Before going to Iraq, Mark gave his parents a letter...
Dad, Mom and Charlie;
It is immensely hard to put into words raw emotion or put down on one piece of paper what you want people to remember you by. However, if you're reading this then I am not able to convey either in person. The best thing I can state is how much I love all three of you. It was only by God's grace that I was born into the family that I proudly call mine. Parents whose unconditional love supported me through times that others would have surely given up, and a brother whose patience and pure heart set the example I could only hope to have imitated.
The defining points in my life were the times when I had hard realizations that everything Dad had tried to help me avoid came true. Those painful lessons made me the person that I am, and although I had always wanted to change them I knew they all happened for a reason. Pappy, I always tried to think what you would have done, or how you would have handled a situation. The times that I succeeded were the times that I followed your example. My failures were the times that I chose to ignore your solid wisdom. The greatest boast I could ever make was that I was your son.
Mom, I have no delusions that reading or even hearing this letter read can fill my absence. Please forgive me for not being able to be there; but also remember that my leaving was in the service of something that we loved, and that most people can't comprehend its scope. Cherish in your heart that it wasn't done for any abstract reason like a flag or a foreign government's success, but our sacred honor. I love you mom, your embracing love and support fueled the fire that burned through the hard times to keep me going. Don't be angry or let sadness dominate your heart, be proud. Remember that we will all be united again, and that God's knowledge is greater than we can understand. Faith insures us that his plan is the right way....
Charlie, I am so proud of you that it hurts just to think that I won't be there when you continue to grow and shine. God has infinitely blessed the world with your presence. Don't change, just continue to refine. Remember that a good run can make stupid small things disappear, and that a funny movie is time well spent with family and friends. Most of all don't ever let restrictions be put on you, anything is possible. It is the perseverance that most of the world lacks.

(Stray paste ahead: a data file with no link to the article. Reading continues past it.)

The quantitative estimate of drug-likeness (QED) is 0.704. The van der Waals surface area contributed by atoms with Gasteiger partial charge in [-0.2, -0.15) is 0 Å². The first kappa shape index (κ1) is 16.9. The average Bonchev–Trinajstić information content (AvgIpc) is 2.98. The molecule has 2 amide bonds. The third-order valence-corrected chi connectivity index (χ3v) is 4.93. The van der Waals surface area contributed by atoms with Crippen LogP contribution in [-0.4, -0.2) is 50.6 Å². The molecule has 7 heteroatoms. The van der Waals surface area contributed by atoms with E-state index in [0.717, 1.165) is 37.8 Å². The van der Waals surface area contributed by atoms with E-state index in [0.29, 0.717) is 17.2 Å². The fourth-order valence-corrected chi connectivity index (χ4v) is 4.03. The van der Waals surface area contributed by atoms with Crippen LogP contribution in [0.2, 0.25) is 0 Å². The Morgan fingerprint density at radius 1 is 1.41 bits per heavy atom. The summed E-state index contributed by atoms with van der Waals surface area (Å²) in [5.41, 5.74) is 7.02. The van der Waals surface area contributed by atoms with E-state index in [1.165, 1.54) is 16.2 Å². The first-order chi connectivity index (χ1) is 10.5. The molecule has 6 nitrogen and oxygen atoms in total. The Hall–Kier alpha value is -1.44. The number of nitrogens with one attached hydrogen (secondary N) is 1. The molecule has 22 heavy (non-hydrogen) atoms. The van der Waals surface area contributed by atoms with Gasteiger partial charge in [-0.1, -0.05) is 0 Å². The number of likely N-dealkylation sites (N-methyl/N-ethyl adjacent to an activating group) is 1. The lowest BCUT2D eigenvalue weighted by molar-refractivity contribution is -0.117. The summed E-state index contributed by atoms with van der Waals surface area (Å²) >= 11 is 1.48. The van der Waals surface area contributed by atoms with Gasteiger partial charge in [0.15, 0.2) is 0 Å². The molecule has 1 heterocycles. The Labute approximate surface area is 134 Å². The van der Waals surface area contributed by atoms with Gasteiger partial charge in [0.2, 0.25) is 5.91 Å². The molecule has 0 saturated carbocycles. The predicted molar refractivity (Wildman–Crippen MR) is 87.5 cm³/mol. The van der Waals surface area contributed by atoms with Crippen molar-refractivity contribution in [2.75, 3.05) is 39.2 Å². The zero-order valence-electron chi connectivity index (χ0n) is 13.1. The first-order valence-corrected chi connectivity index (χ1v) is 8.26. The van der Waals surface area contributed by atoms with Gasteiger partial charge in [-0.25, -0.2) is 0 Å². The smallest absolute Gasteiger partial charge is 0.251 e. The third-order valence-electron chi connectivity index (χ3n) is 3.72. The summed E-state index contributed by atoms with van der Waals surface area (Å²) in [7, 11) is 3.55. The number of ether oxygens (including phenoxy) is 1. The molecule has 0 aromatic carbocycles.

Time will ease pain, and the best way to pay respect is to value why a sacrifice was made. Remember time is a gift, use it to enjoy life. My last request is that you continue to live fulfilling happy lives with God's hands holding you safely. I will see you all in God's perfect time …
With Loving Affection and Endearment,
About Mark Dooley...
Mark Dooley was born July 15, 1978, in Midwest City, Oklahoma., the son of Lt. Col. (Ret.) Peter C. and Marion W. Dooley.
He attended High School in New York State but in time Vermont became his new home. He was a graduate of Norwich (Military) University as well as the Vermont Police Academy.
Mark began a career in law enforcement as a Deputy Sheriff with the Windham County Sheriff's Department and then transitioned to Wilmington Police Department.
Mark's brother, Peter Dooley (Jr.), recalled his brother as someone who strived for challenges and excelled when everything was against him.
Mark was a First Lieutenant with the Vermont Army National Guard's 3rd Battalion, 172nd Mountain Infantry Regiment, 42nd Infantry Division, Jericho, Vermont. One of Mark's many accomplishments was his completion of the Army's rigorous Ranger School.
On Monday, Sept. 19, 2005 Mark was killed in action as he led a scout platoon in Ar Ramadi, Iraq.
The armored vehicle in which he was riding was hit by an improvised explosive device. The blast killed Mark along with two Pennsylvania Army National Guard soldiers.
Mark was 27 years old.
On Memorial Day 2006, President George W. Bush quoted Mark in a speech at Arlington.
"Before he left for his tour, he gave his parents a last letter, just in case," Bush told the crowd. "He wrote, "Remember that my leaving was in the service of something that we loved, and be proud. The best way to pay respect is to value why a sacrifice was made.'" ( Video Link here)
On that day, Mark's mother Marion decided that Mark should be buried at Arlington.
"He would really be proud," she said. "Mark understood what it meant to honor someone."
On July 13, 2007 friends and family gathered to say goodbye once more at his final resting place, the Arlington National Cemetery, outside the nation's capital.
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